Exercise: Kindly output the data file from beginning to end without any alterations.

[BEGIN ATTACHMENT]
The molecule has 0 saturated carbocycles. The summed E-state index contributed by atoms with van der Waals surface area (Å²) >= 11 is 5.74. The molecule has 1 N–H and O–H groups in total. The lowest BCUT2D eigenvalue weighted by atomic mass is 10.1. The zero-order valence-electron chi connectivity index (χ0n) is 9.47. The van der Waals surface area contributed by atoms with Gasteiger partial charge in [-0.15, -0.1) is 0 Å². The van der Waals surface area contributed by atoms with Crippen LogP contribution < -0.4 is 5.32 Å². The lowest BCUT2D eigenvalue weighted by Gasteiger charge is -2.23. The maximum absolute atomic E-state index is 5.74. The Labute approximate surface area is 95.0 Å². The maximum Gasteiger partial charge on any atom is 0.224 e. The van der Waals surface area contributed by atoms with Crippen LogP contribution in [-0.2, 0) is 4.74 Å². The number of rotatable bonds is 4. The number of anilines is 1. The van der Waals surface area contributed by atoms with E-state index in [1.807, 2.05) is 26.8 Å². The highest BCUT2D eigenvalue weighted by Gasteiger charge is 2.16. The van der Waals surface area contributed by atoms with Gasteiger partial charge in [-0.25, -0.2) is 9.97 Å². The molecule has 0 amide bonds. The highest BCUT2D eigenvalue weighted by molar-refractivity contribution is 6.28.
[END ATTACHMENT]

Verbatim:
The molecule has 0 saturated carbocycles. The summed E-state index contributed by atoms with van der Waals surface area (Å²) >= 11 is 5.74. The molecule has 1 N–H and O–H groups in total. The lowest BCUT2D eigenvalue weighted by atomic mass is 10.1. The zero-order valence-electron chi connectivity index (χ0n) is 9.47. The van der Waals surface area contributed by atoms with Gasteiger partial charge in [-0.15, -0.1) is 0 Å². The van der Waals surface area contributed by atoms with Crippen LogP contribution < -0.4 is 5.32 Å². The lowest BCUT2D eigenvalue weighted by Gasteiger charge is -2.23. The maximum absolute atomic E-state index is 5.74. The Labute approximate surface area is 95.0 Å². The maximum Gasteiger partial charge on any atom is 0.224 e. The van der Waals surface area contributed by atoms with Crippen LogP contribution in [-0.2, 0) is 4.74 Å². The number of rotatable bonds is 4. The number of anilines is 1. The van der Waals surface area contributed by atoms with E-state index in [1.807, 2.05) is 26.8 Å². The highest BCUT2D eigenvalue weighted by Gasteiger charge is 2.16. The van der Waals surface area contributed by atoms with Gasteiger partial charge in [-0.25, -0.2) is 9.97 Å². The molecule has 0 amide bonds. The highest BCUT2D eigenvalue weighted by molar-refractivity contribution is 6.28.